Prisons: Overview

LGBT people housed in prisons and jails face serious problems related to their sexuality and gender identity. LGBT prisoners are often placed in segregated housing “for their own protection,” depriving them of jobs, education, and other privileges that could shorten their sentences or better prepare them for release. When prisoners are placed in solitary confinement, they typically spend 23 hours a day alone in their cells with only an hour to exercise or bathe. Those practices are extremely dangerous to prisoners’ mental health. Transgender prisoners also encounter serious problems obtaining hormones or other medical care, and LGBT prisoners in general are much more likely than other prisoners to be harassed and sexually assaulted. NCLR is committed to serving LGBT prisoners through advocacy and litigation.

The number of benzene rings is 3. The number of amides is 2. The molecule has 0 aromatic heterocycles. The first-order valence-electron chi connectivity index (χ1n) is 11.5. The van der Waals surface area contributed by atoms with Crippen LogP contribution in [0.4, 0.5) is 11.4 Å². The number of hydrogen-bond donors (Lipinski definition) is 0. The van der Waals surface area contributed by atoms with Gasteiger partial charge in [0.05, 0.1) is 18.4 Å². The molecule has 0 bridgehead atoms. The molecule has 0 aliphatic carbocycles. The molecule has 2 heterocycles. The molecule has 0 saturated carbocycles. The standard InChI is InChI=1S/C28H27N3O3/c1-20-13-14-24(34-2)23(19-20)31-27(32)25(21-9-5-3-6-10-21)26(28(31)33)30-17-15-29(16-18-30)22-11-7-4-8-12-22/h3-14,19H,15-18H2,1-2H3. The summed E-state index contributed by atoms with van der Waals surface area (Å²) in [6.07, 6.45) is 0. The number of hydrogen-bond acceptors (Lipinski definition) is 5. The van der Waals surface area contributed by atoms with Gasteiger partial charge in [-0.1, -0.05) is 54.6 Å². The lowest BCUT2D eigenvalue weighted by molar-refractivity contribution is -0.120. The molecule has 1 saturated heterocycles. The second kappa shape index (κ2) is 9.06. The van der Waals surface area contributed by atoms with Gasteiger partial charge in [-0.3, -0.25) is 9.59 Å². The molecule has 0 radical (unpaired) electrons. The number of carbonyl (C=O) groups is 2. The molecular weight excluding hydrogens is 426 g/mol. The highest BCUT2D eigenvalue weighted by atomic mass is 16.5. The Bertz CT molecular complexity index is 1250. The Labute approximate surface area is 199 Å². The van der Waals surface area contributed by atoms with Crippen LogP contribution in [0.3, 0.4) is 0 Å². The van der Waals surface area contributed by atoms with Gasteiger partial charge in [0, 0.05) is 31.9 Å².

Between 2009 and 2011, NCLR was part of a team of lawyers that successfully represented Vanessa Adams, a transgender woman housed in the federal prison system. Although prison medical staff diagnosed Ms. Adams with Gender Identity Disorder (GID), they refused to provide hormones or other treatment. As a result of a settlement, Ms. Adams received hormones and other care and the prison system implemented a policy requiring individualized assessments of all transgender prisoners for necessary care. NCLR also works to ensure that prisons and jails comply with all of the requirements of the Prison Rape Elimination Act (PREA).